Fifty years ago, in 1968, TV was showing signs of hitting its stride. Its early days behind it, TV needed to become more entertaining and more socially relevant. A look at the top shows of that year illustrate the point. The top-rated shows were a mixed bag encompassing all that had become staples of TV, and on — to modern experiments in comedy, satire and story-telling. There were Westerns and folksy shows, family viewing options, cop and crime shows, musical variety shows that carried on the tradition from the 1940s and ’50s, to be sure — but there were also groundbreaking shows that have gone on to become classics. Take a look at the Top 10 shows of 1968 according to Nielsen Media Research:

Rowan & Martin’s Laugh-In (1968-73)
Gomer Pyle, U.S.M.C. (1964-69)
Bonanza (1959-73)
Mayberry R.F.D. (1968-71)
Family Affair (1966-71)
Gunsmoke (1955-75)
Julia (1968-71)
The Dean Martin Show (1965-74)
Here’s Lucy (1968-74)
The Beverly Hillbillies (1962-71)

While reflecting the divided nature of its audience, the Top 10 was just the tip of the iceberg when it came to a medium that was coming to grips with a changing society and drifting generations. To bridge the gap, look what TV producers added into the group of the next ten top-rated shows:

Mission: Impossible (1966-73)
The Ed Sullivan Show (1948-71)
The Mod Squad (1968-73)
The Carol Burnett Show (1967-78)
Bewitched (1964-72)
The Smothers Brothers Comedy Hour (1967-69)
My Three Sons (1960- 72)
I Dream of Jeannie (1965-70)
Green Acres (1965-71)
Walt Disney’s Wonderful World of Color (1961-69)

Four years after the passage of the Civil Rights Act, TV portrayed black actors in starring roles, a barrier that had been broken with the introduction of I Spy in 1965 and Star Trek in 1966. Julia, a Top 10-rated drama, starred Diahann Carroll as a working single mother; she was a widow since her husband was killed in Vietnam, raising her son alone while maintaining a career as a nurse.

The Mod Squad attempted to bring hip to the small screen while addressing themes relevant to a new generation in the form of a reluctant police unit that the show described as, “one white (Michael Cole), one black (Clarence Williams III), one blonde (Peggy Lipton).” The show was the first to display an onscreen interracial kiss.

Shows Like Gomer Pyle, U.S.M.C., Green Acres, The Beverly Hillbillies and Mayberry R.F.D. were described as “rural TV.” They portrayed a friendly, folksy wholesomeness that many would have preferred rather than the backdrop of the evening news. A case in point is that despite it main character being a marine, in Gomer Pyle, Vietnam is never mentioned. Granted, it was a comedy, but one that takes place in an army camp.

1968 brought us groundbreaking satire and politically-charged comedy from Rowan & Martin’s Laugh-In and The Smothers Brothers Comedy Hour. Some contend it was Richard Nixon’s cameo appearance on Laugh-In that helped him win the presidential election of 1968. The Smothers Brothers delved into such controversial territory that they were ultimately cancelled mid-season because they would not submit finished shows to the CBS network for editing and censoring in the allotted time. The irreverent attitude and eye-poking of The Man and Authority by both shows made them popular with boomers.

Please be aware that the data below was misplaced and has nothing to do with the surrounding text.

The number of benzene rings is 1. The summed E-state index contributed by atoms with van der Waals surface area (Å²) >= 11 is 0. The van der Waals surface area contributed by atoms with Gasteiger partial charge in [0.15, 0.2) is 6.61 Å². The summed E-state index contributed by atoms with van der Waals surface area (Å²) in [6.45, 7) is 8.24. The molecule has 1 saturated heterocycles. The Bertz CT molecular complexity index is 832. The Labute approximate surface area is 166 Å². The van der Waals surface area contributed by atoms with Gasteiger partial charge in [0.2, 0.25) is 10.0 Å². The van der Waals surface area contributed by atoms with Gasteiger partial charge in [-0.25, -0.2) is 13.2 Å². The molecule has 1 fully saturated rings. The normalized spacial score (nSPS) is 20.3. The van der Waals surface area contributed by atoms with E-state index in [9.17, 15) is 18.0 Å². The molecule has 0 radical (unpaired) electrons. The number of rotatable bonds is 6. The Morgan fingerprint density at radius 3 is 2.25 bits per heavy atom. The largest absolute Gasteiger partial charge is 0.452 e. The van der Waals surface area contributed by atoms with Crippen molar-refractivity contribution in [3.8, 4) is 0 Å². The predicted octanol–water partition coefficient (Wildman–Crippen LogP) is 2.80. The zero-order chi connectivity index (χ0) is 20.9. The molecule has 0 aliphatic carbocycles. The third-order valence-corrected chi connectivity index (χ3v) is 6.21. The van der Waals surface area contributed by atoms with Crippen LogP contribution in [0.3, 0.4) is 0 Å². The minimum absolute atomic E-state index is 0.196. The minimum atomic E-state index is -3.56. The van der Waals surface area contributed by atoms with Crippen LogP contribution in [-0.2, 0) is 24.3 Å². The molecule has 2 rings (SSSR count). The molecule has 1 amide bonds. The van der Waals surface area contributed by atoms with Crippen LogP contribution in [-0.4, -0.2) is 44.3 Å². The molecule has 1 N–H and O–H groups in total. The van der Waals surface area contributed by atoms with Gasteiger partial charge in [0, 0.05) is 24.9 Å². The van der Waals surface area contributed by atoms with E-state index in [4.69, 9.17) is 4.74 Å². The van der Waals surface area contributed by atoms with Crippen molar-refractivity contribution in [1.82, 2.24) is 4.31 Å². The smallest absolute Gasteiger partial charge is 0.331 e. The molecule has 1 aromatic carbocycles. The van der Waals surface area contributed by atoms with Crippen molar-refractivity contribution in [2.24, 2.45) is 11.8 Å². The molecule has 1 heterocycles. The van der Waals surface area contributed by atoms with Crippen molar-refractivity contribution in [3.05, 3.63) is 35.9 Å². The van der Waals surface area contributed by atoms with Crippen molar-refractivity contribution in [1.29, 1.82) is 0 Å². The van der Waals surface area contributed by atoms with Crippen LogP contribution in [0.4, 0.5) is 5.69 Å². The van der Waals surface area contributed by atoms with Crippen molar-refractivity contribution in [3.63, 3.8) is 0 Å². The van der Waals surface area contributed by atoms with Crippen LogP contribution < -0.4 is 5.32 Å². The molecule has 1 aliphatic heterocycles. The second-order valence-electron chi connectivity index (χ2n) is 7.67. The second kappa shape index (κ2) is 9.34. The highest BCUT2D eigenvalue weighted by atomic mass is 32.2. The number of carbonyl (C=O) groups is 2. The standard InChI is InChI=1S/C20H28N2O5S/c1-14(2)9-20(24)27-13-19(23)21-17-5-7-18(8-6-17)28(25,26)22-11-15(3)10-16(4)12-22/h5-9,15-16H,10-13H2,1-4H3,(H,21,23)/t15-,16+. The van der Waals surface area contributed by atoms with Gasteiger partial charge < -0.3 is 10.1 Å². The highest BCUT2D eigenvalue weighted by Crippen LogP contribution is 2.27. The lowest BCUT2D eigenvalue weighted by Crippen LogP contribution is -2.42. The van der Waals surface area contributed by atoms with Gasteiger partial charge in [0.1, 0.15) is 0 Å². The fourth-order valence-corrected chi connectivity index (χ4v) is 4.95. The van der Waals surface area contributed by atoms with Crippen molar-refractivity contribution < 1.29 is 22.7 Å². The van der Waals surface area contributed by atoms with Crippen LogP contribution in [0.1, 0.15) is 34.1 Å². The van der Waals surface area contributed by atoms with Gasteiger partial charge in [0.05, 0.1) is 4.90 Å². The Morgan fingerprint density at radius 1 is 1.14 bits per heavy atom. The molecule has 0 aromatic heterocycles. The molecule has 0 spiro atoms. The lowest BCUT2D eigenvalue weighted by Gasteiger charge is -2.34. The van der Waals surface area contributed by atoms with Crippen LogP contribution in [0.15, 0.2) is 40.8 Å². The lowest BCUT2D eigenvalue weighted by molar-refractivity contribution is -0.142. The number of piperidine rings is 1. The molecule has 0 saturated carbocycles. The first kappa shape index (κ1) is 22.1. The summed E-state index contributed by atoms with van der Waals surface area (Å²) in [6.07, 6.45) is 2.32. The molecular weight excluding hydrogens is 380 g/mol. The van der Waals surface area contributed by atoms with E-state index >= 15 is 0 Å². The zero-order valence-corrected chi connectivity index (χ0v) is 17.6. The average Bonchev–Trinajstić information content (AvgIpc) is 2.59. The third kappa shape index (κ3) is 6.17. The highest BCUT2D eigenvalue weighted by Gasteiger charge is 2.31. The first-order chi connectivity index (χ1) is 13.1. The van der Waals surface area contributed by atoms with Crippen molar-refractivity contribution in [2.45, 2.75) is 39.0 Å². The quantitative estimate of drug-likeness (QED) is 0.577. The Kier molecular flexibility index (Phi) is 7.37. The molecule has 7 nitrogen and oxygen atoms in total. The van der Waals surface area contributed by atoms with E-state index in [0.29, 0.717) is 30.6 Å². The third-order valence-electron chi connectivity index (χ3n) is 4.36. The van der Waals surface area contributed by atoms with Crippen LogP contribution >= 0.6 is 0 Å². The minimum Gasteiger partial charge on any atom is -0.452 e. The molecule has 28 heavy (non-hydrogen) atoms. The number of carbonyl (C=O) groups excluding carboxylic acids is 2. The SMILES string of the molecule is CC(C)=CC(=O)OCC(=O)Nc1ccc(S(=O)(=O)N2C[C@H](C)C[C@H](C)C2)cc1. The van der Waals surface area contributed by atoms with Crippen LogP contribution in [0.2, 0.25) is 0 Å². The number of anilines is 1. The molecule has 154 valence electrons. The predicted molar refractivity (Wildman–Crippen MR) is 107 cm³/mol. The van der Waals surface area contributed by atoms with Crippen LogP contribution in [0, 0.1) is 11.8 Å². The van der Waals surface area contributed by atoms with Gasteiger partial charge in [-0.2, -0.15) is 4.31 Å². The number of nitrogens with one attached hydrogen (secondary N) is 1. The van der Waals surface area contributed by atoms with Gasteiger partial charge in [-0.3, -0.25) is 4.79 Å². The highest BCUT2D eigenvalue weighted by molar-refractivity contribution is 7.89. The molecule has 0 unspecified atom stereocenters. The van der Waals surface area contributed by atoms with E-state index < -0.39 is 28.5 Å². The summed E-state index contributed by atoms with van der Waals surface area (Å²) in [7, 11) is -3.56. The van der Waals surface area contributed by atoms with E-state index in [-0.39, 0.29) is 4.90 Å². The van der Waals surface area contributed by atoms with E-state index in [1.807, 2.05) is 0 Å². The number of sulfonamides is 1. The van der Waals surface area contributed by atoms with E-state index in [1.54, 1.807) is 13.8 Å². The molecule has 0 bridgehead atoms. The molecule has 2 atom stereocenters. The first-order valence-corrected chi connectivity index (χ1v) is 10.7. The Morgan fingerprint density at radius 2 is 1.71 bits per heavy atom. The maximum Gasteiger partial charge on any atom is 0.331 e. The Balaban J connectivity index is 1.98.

On the surface, I Dream of Jeannie and Bewitched seemed like innocuous comedies. Yet both dealt with learning to live with people who were different than the “norm.” I Dream of Jeannie featured an astronaut in his time on Earth after being in space. His daily routine was not unlike any other American heading off to work each day — except that he had a female genie in a bottle to see him out the door. The supernatural superceded a sci-fi space world that was coming true; space travel was brought home to the everyday.

Bewitched can be seen as a mixed marriage where the human husband’s mother-in-law never fully accepts him while he struggles with his role as family provider with a wife who has far more capabilities than the average housewife. Thus she is forced to “help” her husband by doing little magical, witchy things behind the scenes — a very old-fashioned thought in 1968 disguised as a feminist choice.

Mister Boomer’s parents leaned toward the conservative side, but he watched most of the top shows on the family TV. In fact, Laugh-In and The Smothers Brothers became favorites in the household. About the only shows that weren’t watched regularly by the family were Gunsmoke, Here’s Lucy and Mayberry R.F.D.

Mister B’s mom enjoyed down-home comedies and Carol Burnett, Ed Sullivan, Gomer Pyle, The Beverly Hillbillies and Green Acres brought that to her. Yet she also really enjoyed Bewitched and Mission: Impossible.

Mister B’s father liked all kinds of TV, but never could resist one that featured a pretty woman, including Diahann Carroll (Julia), Elizabeth Montgomery (Bewitched), Barbara Eden (I Dream of Jeannie) and Peggy Lipton (The Mod Squad). His favorite shows, though, leaned to Dean Martin and Mission: Impossible. He also really enjoyed My Three Sons. Mister B also has nice memories of being able to laugh at the same things as his father when they watched Laugh-In.

What TV shows did your family watch in 1968, boomers?